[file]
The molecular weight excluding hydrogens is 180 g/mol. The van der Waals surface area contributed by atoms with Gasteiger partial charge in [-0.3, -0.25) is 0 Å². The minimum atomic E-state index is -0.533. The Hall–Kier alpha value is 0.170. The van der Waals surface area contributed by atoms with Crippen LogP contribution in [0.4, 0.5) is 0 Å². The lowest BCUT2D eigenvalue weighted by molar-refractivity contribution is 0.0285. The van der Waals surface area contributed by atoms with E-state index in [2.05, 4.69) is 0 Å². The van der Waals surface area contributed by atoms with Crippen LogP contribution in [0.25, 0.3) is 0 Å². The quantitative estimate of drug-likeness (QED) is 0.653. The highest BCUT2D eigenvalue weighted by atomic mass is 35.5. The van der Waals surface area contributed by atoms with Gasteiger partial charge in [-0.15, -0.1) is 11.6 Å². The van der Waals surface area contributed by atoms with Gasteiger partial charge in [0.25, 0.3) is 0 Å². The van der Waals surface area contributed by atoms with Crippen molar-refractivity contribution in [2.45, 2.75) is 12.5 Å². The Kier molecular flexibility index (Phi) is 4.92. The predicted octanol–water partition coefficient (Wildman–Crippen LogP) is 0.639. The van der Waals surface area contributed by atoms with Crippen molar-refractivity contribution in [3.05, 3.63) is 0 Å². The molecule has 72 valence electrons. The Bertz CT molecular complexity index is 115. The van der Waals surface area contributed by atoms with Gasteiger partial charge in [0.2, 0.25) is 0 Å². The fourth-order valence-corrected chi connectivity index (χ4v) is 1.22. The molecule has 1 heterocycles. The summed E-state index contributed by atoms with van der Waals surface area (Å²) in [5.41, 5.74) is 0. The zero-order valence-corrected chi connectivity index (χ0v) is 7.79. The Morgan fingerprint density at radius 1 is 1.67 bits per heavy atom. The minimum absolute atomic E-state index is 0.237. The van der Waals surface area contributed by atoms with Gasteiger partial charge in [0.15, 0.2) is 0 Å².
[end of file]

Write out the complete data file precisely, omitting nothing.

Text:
The molecular weight excluding hydrogens is 180 g/mol. The van der Waals surface area contributed by atoms with Gasteiger partial charge in [-0.3, -0.25) is 0 Å². The minimum atomic E-state index is -0.533. The Hall–Kier alpha value is 0.170. The van der Waals surface area contributed by atoms with Crippen LogP contribution in [0.4, 0.5) is 0 Å². The lowest BCUT2D eigenvalue weighted by molar-refractivity contribution is 0.0285. The van der Waals surface area contributed by atoms with E-state index in [2.05, 4.69) is 0 Å². The van der Waals surface area contributed by atoms with Crippen LogP contribution in [0.25, 0.3) is 0 Å². The quantitative estimate of drug-likeness (QED) is 0.653. The highest BCUT2D eigenvalue weighted by atomic mass is 35.5. The van der Waals surface area contributed by atoms with Gasteiger partial charge in [-0.15, -0.1) is 11.6 Å². The van der Waals surface area contributed by atoms with Gasteiger partial charge in [0.25, 0.3) is 0 Å². The van der Waals surface area contributed by atoms with Crippen molar-refractivity contribution in [2.45, 2.75) is 12.5 Å². The Kier molecular flexibility index (Phi) is 4.92. The predicted octanol–water partition coefficient (Wildman–Crippen LogP) is 0.639. The van der Waals surface area contributed by atoms with Crippen molar-refractivity contribution in [3.05, 3.63) is 0 Å². The molecule has 72 valence electrons. The Bertz CT molecular complexity index is 115. The van der Waals surface area contributed by atoms with Gasteiger partial charge in [0.2, 0.25) is 0 Å². The fourth-order valence-corrected chi connectivity index (χ4v) is 1.22. The molecule has 1 heterocycles. The summed E-state index contributed by atoms with van der Waals surface area (Å²) in [5.41, 5.74) is 0. The zero-order valence-corrected chi connectivity index (χ0v) is 7.79. The Morgan fingerprint density at radius 1 is 1.67 bits per heavy atom. The minimum absolute atomic E-state index is 0.237. The van der Waals surface area contributed by atoms with Gasteiger partial charge in [0.15, 0.2) is 0 Å².